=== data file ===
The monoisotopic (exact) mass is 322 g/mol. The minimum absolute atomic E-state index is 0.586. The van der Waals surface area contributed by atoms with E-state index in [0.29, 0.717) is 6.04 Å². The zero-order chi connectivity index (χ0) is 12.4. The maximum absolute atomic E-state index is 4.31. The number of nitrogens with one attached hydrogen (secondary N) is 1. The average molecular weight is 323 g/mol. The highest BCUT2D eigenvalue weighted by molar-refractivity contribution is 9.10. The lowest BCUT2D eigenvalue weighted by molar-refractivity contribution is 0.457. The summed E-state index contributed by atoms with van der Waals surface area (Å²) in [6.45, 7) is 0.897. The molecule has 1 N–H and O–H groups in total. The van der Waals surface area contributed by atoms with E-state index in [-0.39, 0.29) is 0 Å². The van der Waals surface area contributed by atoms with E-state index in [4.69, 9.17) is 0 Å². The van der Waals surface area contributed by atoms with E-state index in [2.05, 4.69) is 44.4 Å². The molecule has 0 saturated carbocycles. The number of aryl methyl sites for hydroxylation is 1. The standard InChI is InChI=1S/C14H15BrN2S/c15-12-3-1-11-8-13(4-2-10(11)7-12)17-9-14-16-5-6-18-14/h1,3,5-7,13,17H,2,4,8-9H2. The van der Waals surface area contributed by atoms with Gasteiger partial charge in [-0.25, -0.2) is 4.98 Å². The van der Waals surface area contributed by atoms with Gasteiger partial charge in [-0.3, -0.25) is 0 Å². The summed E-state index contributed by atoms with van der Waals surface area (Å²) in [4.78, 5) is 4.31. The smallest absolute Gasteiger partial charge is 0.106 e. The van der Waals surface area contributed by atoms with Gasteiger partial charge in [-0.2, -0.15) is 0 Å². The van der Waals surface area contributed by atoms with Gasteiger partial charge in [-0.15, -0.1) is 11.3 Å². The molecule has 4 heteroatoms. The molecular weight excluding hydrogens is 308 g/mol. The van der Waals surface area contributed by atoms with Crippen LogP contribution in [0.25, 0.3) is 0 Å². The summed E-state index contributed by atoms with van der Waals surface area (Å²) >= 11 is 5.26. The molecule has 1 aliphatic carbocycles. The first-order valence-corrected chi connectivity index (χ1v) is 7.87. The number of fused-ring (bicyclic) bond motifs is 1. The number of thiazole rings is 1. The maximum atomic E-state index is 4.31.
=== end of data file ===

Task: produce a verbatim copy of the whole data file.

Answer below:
The monoisotopic (exact) mass is 322 g/mol. The minimum absolute atomic E-state index is 0.586. The van der Waals surface area contributed by atoms with E-state index in [0.29, 0.717) is 6.04 Å². The zero-order chi connectivity index (χ0) is 12.4. The maximum absolute atomic E-state index is 4.31. The number of nitrogens with one attached hydrogen (secondary N) is 1. The average molecular weight is 323 g/mol. The highest BCUT2D eigenvalue weighted by molar-refractivity contribution is 9.10. The lowest BCUT2D eigenvalue weighted by molar-refractivity contribution is 0.457. The summed E-state index contributed by atoms with van der Waals surface area (Å²) in [6.45, 7) is 0.897. The molecule has 1 N–H and O–H groups in total. The van der Waals surface area contributed by atoms with E-state index in [-0.39, 0.29) is 0 Å². The van der Waals surface area contributed by atoms with E-state index in [4.69, 9.17) is 0 Å². The van der Waals surface area contributed by atoms with E-state index in [2.05, 4.69) is 44.4 Å². The molecule has 0 saturated carbocycles. The number of aryl methyl sites for hydroxylation is 1. The standard InChI is InChI=1S/C14H15BrN2S/c15-12-3-1-11-8-13(4-2-10(11)7-12)17-9-14-16-5-6-18-14/h1,3,5-7,13,17H,2,4,8-9H2. The van der Waals surface area contributed by atoms with Gasteiger partial charge in [-0.25, -0.2) is 4.98 Å². The van der Waals surface area contributed by atoms with Gasteiger partial charge in [-0.3, -0.25) is 0 Å². The summed E-state index contributed by atoms with van der Waals surface area (Å²) in [4.78, 5) is 4.31. The smallest absolute Gasteiger partial charge is 0.106 e. The van der Waals surface area contributed by atoms with Gasteiger partial charge in [-0.2, -0.15) is 0 Å². The van der Waals surface area contributed by atoms with Gasteiger partial charge in [-0.15, -0.1) is 11.3 Å². The molecule has 4 heteroatoms. The molecular weight excluding hydrogens is 308 g/mol. The van der Waals surface area contributed by atoms with Crippen LogP contribution in [0.25, 0.3) is 0 Å². The summed E-state index contributed by atoms with van der Waals surface area (Å²) >= 11 is 5.26. The molecule has 1 aliphatic carbocycles. The first-order valence-corrected chi connectivity index (χ1v) is 7.87. The number of fused-ring (bicyclic) bond motifs is 1. The number of thiazole rings is 1. The maximum atomic E-state index is 4.31.